Although the study of Greek pottery is often seen as a rather traditional branch of archaeology, or even just art history, this reputation is no longer deserved. Scholars have combined traditional approaches with new analytical methods, high-tech tools and digital information technology. The Oxford-based Beazley archive was one of the first large-scale online databases offering a combination of images and information. Thin-sectioning has become a standard practice when information about provenance of pots is sought, and the use of chemical analysis has been promoted by prominent research institutes and major research projects. Less well known is that several archaeology departments started exploring the possibilities of using one of the modern types of medical x-ray machines, the computed tomography (CT) scanner, in pottery research as early as the 1990s. Almost from the start, this not only included the production of CT scans to replace drawings as quick and accurate images of section of pots, but also their use as an analytical tool: very detailed sections of materials, whether human tissue or pottery, also offer information on its density, purity and material composition.

Austria has always been one of the pioneering countries in this field, and the volume under review here offers a worthy testimony of that. It collects eight essays, mostly offering recent case studies, by research groups from museums, universities and the Austrian Academy of Sciences. The group of authors comprises both archaeologists and materials scientists, often combining forces. Besides the Austrian core, two British and one German scholars are included. It is clear that interdisciplinarity and interdepartmental cooperation pay off.

Almost all the articles in this CVA Beiheft offer precise descriptions of methods and technologies which are not always an easy read for the uninitiated. In view of the speed of technological progress, moreover, it seems likely that some of the approaches described will be superseded by improved or even completely new ones very soon. Although offering a good impression of the state of the art at a certain moment, a book may not be the ideal medium to present this kind of information, particularly if its production takes more than two years – as happened in the case of the volume under review. (Electronic) journals are probably a better place to offer (and find) this kind of information.

The first article in the volume, an introduction to the electronic Corpus Vasorum Antiquorum as it appeared in 2010 is even more out of place in a book, particularly one published in 2013 and mainly focusing on scientific analysis of pots and images of pots. Much of the text contains a historical overview, interesting in itself but out of place here, and instructions for using the website which often explain the obvious. The historical background in particular would have been more useful (in English) on the website itself, which only has very brief introductory texts.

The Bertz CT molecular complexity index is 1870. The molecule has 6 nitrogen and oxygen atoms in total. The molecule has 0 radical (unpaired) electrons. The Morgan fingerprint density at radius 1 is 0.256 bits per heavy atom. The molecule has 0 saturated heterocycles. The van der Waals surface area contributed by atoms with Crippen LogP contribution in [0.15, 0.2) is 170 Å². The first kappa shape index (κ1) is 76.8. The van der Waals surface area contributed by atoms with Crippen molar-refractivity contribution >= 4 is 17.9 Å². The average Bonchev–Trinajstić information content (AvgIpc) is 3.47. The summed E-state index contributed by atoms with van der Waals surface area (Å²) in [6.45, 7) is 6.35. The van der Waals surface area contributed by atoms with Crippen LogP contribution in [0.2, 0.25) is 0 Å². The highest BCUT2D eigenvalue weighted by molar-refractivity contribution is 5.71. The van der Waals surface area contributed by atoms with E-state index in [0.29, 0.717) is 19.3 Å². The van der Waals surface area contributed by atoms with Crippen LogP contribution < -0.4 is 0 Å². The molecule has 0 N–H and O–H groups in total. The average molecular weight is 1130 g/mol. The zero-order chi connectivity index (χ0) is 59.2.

The following two contributions, which focus on the production and use of 3D images of vases and various visual and non-visual methods of surface scanning, respectively, are again primarily descriptive. They mainly show methods of acquiring and processing sophisticated digital images and should be seen as guidelines and manuals rather than as research papers, even though some of the case studies shown offer potentially interesting insights in ancient methods of drawing and painting and modern restoration. Both articles are perhaps a bit too basic for the already initiated, but considering these are probably rather few, this is not a very serious issue. A paragraph on estimations of ancient vessel volumes in the contribution by Mara and Portl should have referred to the work done at the Université Libre de Bruxelles, which offers an online app where anyone can calculate vessel volumes by uploading profile drawings in jpeg format, and which also offers references to some of the research behind it.

The long contribution by Stephan Karl et al. on the use of industrial CT scanning as a research tool may be regarded as the real core of this book. Also because the methods explored are more exotic, this article is more successful than most others in the volume in combining detailed descriptions of methods and technologies with the archaeological results they have yielded, also indicating risks and future directions of research. Although the case studies are not extensively elaborated, they show how CT scans can offer precise and hitherto almost unattainable information on the composition and structure of clays and techniques of ancient potters. It is also made clear that when the right high resolution machine is used in a smart way, CT scans may partly replace much more time-consuming analysis using thin sections, and allows research on complete pots, which could be particularly interesting for museums. One issue, however, is hardly discussed at all: what are the costs of this kind of research, if the CT scanner is not somehow available already? I am afraid that precisely the financial aspect is one of the major issues blocking a breakthrough of the use of CT scans in archaeology at the moment.